There’s one Italian business that’s not suffering from the economic crisis at all.
It’s got a turnover of Euros 140 billion and accounts for 7% of GDP. It’s investing increasingly heavily in health and social care, although it’s still very active in security, narotics, construction, waste and a variety of other activities with public contracts.
The business in question is Mafia Inc.
A new report from Sos impresa, an organisation campaigning on behalf of small and medium sized businesses that are victims of organised crime, has released a report shedding fresh light on one part of the country’s economy that is have a very good crisis.
Protection remains a thriving business with bars, restaurants, hotels and shops suffering 1,300 crimes a day, or almost 50 an hour, or one a minute. Around a million businesses, or a fifth of the total, are victims of violence, intimidation, extorsion, usury, kidnappings and other crimes by Sicily’s Cosa Nostra, Naples’ Camorra and the Calabrian ‘Ndrangheta.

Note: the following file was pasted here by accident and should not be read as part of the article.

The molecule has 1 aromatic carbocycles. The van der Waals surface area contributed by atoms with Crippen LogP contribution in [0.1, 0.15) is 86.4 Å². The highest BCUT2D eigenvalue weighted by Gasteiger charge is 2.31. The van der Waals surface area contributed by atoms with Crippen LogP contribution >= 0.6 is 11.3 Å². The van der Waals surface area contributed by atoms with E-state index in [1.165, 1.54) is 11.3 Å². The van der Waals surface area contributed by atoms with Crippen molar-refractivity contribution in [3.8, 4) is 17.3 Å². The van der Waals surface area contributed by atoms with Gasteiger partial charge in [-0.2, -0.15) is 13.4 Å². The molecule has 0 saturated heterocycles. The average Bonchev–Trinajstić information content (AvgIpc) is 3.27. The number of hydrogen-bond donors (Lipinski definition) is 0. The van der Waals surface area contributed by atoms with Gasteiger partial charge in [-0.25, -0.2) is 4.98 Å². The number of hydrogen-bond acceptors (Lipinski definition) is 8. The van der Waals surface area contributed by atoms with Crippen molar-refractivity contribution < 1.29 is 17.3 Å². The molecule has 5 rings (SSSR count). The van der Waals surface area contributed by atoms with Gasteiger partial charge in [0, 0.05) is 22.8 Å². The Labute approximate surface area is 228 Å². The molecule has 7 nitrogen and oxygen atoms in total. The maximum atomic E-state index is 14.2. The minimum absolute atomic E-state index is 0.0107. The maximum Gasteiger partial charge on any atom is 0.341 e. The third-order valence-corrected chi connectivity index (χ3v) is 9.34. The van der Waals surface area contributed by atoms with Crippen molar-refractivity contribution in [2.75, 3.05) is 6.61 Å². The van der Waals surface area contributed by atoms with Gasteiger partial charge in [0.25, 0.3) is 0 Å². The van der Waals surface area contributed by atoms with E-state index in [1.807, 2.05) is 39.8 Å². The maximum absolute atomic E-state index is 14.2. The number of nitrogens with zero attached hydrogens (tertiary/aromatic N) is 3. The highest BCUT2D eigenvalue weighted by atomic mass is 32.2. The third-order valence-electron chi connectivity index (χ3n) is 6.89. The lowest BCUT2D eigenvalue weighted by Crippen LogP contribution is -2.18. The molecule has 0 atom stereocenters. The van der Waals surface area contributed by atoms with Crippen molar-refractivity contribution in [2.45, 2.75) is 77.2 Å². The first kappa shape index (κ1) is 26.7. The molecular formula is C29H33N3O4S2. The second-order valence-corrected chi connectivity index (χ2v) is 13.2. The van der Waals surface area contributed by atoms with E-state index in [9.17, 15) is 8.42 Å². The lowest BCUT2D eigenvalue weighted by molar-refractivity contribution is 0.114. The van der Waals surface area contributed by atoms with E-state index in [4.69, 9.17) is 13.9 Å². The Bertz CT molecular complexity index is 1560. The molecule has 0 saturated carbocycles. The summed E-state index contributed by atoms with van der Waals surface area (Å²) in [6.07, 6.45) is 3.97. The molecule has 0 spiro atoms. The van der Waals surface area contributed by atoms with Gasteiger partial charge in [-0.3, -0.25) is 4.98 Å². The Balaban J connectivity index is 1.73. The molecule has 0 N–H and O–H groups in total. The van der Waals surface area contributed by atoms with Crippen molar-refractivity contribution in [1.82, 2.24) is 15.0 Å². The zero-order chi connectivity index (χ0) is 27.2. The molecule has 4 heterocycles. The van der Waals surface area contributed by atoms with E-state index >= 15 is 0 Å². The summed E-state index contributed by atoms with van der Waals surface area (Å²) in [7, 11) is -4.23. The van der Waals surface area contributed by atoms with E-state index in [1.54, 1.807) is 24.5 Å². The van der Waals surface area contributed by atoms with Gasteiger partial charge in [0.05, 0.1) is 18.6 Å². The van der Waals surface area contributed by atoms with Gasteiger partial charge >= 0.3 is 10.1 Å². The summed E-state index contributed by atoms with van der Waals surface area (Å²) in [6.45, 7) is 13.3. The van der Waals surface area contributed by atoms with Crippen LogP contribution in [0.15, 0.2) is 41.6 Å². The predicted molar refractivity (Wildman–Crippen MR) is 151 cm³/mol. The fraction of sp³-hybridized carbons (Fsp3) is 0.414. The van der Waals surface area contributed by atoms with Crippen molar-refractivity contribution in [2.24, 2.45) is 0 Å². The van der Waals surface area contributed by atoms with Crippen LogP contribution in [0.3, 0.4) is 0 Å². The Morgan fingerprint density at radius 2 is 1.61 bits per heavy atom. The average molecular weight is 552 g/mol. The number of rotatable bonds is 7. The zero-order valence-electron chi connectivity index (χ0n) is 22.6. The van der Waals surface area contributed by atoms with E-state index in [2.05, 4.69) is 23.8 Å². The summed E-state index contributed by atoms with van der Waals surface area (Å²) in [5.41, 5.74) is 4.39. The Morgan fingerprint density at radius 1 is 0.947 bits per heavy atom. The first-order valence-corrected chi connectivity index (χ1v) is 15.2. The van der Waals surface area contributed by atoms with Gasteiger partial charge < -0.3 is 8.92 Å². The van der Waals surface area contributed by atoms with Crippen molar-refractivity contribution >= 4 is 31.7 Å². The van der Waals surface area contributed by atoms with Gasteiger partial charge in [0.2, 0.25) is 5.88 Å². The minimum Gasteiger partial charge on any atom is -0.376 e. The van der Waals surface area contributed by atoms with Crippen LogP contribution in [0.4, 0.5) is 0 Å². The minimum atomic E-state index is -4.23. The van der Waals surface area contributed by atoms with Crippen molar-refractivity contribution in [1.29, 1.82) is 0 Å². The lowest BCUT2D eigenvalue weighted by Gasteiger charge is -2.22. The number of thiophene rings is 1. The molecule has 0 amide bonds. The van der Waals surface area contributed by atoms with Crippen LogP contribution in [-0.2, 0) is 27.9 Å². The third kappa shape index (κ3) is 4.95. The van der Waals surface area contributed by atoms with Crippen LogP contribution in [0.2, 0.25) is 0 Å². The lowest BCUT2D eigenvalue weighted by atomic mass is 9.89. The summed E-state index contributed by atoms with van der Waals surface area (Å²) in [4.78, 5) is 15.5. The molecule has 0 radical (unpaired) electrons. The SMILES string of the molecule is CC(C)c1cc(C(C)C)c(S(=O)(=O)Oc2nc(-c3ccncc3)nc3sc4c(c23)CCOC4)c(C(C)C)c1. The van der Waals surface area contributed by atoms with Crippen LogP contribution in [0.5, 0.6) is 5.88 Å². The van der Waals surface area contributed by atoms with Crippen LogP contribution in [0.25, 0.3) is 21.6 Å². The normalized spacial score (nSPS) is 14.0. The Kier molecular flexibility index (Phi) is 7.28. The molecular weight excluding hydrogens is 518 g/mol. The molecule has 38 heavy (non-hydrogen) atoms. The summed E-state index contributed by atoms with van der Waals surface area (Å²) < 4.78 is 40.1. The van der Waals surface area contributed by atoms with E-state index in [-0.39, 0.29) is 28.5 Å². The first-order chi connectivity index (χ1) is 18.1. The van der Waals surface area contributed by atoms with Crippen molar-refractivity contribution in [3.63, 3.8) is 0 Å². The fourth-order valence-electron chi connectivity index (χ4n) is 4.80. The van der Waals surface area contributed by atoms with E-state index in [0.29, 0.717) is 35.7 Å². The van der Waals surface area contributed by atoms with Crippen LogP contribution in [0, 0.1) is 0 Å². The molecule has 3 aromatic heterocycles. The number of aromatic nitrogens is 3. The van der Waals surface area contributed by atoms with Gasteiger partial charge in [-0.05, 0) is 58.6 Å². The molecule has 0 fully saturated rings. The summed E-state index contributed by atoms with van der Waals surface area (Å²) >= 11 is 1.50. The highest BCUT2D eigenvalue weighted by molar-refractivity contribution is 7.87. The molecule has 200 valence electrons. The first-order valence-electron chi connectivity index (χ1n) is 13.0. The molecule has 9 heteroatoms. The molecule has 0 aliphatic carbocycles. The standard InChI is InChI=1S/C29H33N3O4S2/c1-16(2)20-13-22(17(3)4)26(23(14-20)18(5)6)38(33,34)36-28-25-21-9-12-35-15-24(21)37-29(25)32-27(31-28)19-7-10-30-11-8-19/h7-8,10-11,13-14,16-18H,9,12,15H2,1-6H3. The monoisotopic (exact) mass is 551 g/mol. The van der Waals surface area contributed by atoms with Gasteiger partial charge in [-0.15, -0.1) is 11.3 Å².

Usury affects 200,000, mostly traders, and has caused the closure of 1,800 businesses and tens of thousands of jobs, the reports finds.
Lino Busà, Sos Impresa says: “The few businesses that report crimes are at times abandoned by politicians, banks, as well as friends and familes. In some regions, not just in the South, it is easier to pay in silence.”
But the study also reveals how, on top of what is an historic characteristic of Italian capitalism, a small but ever greater number of businessmen and financiers in the South and increasingly in the North are becoming “complicit” and “colluding” with organised crime for “economic advantage”
The economic crisis has accelerated this process as there are diminished opportunities to access finance legally from banks, it says. According to Marco Venturi, President of the small and medium size business association, Confesercenti, “among the activities of mafia organisations is usuary, which with the crisis has once again become a national emergency.”
“Mafia Inc is the only economic and business entity able to make investments”
Le mani della criminalità sulle imprese’ (Eight report of SOS Impresa)
Indeed, amid today’s economic crisis, the Mafia has become the country’s ‘largest bank’, Confesercenti says.
The report also finds that organised crime is expanding rapidly into private and outsourced public services, such as health and care for the elderly, which will get new traction as a result of premier Mario Monti’s ‘liberalising’ drive.
SOS Impresa report (in Italian)